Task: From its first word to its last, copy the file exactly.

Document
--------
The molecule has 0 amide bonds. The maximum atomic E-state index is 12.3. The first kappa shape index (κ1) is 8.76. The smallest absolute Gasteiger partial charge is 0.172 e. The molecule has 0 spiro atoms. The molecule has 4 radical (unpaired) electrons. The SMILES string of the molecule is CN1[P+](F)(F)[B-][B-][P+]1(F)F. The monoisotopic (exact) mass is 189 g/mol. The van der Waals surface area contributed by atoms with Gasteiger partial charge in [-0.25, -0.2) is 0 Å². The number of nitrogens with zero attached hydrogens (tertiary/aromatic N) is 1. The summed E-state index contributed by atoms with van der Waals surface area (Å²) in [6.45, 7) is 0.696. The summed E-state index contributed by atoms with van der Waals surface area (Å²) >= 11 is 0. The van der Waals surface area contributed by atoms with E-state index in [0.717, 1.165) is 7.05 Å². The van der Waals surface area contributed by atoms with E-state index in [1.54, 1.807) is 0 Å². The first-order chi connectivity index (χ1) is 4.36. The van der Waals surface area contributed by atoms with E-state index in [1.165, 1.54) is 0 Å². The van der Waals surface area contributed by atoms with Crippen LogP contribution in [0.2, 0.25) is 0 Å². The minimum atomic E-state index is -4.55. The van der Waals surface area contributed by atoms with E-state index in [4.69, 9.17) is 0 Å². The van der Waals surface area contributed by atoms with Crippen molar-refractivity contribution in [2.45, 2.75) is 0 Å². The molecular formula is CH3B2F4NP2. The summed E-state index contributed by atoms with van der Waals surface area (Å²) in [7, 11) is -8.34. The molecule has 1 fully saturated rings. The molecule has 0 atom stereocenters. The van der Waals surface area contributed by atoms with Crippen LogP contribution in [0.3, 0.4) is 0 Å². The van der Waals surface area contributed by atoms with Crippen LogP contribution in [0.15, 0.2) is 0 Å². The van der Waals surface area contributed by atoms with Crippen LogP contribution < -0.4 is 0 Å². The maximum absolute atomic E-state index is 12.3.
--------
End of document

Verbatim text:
The molecule has 0 amide bonds. The maximum atomic E-state index is 12.3. The first kappa shape index (κ1) is 8.76. The smallest absolute Gasteiger partial charge is 0.172 e. The molecule has 0 spiro atoms. The molecule has 4 radical (unpaired) electrons. The SMILES string of the molecule is CN1[P+](F)(F)[B-][B-][P+]1(F)F. The monoisotopic (exact) mass is 189 g/mol. The van der Waals surface area contributed by atoms with Gasteiger partial charge in [-0.25, -0.2) is 0 Å². The number of nitrogens with zero attached hydrogens (tertiary/aromatic N) is 1. The summed E-state index contributed by atoms with van der Waals surface area (Å²) in [6.45, 7) is 0.696. The summed E-state index contributed by atoms with van der Waals surface area (Å²) >= 11 is 0. The van der Waals surface area contributed by atoms with E-state index in [0.717, 1.165) is 7.05 Å². The van der Waals surface area contributed by atoms with E-state index in [1.54, 1.807) is 0 Å². The first-order chi connectivity index (χ1) is 4.36. The van der Waals surface area contributed by atoms with E-state index in [1.165, 1.54) is 0 Å². The van der Waals surface area contributed by atoms with Crippen LogP contribution in [0.2, 0.25) is 0 Å². The minimum atomic E-state index is -4.55. The van der Waals surface area contributed by atoms with E-state index in [4.69, 9.17) is 0 Å². The van der Waals surface area contributed by atoms with Crippen molar-refractivity contribution in [2.45, 2.75) is 0 Å². The molecular formula is CH3B2F4NP2. The summed E-state index contributed by atoms with van der Waals surface area (Å²) in [7, 11) is -8.34. The molecule has 1 fully saturated rings. The molecule has 0 atom stereocenters. The van der Waals surface area contributed by atoms with Crippen LogP contribution in [0.3, 0.4) is 0 Å². The van der Waals surface area contributed by atoms with Crippen LogP contribution in [0.15, 0.2) is 0 Å². The van der Waals surface area contributed by atoms with Crippen LogP contribution < -0.4 is 0 Å². The maximum absolute atomic E-state index is 12.3.